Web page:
Turning flour, water, and yeast into crusty, airy rolls is one of the hardest bits of kitchen wizardry around. We wanted to make the process foolproof.
Cream butter and sugar for a tender, delicate crumb; use butter and plain yogurt for flavor and texture; and make enough batter to fill up the cups for big, shapely muffins.
Yeasted cinnamon buns take hours to make, and store-bought are dreadful. Could we transform a recipe for baking-powder biscuits into quick, high-rise breakfast buns?
Are flaky, buttery croissants too complicated and time-consuming to make at home?
The dry fat-free triangles passed off as scones at coffeehouses would make better paperweights. Is it possible to bake a rich, toasty oatmeal scone at home?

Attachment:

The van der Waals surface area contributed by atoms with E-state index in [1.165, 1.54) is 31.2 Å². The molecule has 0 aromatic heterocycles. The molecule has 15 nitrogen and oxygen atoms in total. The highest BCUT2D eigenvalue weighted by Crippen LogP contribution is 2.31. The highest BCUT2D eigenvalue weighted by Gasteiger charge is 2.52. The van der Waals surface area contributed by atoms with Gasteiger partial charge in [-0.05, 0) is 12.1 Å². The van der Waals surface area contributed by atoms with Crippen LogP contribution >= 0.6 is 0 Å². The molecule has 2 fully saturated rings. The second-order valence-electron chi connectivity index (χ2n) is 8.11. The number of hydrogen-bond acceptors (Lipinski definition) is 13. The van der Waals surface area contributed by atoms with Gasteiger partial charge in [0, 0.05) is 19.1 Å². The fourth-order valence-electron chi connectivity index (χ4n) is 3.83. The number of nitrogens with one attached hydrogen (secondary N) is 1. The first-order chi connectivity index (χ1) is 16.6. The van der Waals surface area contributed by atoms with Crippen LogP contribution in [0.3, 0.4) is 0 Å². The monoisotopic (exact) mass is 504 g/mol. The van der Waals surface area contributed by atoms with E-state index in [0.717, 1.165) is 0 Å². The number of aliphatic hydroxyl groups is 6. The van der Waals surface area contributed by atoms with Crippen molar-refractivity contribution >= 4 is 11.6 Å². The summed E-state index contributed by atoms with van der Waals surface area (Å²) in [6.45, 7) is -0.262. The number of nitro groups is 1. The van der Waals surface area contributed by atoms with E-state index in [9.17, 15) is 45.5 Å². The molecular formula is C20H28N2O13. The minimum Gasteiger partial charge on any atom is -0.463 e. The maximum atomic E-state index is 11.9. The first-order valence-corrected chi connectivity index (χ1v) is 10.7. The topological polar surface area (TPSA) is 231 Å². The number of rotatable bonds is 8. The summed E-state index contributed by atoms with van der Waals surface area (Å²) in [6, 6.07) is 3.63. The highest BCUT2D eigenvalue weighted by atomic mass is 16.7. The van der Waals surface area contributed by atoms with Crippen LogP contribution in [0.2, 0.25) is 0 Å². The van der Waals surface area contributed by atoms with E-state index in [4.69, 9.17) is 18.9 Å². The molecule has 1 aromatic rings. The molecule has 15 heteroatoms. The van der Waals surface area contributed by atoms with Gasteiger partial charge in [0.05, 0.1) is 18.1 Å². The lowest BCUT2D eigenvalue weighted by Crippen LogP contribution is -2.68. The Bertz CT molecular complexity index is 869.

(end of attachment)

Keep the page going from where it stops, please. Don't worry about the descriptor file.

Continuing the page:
What does it take to make coffeecake in miniature?
For the best texture and to avoid air pockets, be frugal with the flour, use a light hand when rolling, and keep a close eye on the proofing time.
A rich cream cheese filling adds a twist to ordinary coffee cake—unless it breaks away and sinks to the bottom of the pan.
Why bother making dinner rolls unless they are really rich, really soft, and really good?
Some multigrain bread is better suited to propping open a door than making a sandwich. We wanted a light but flavorful loaf--and we didn't want to spend all day making it.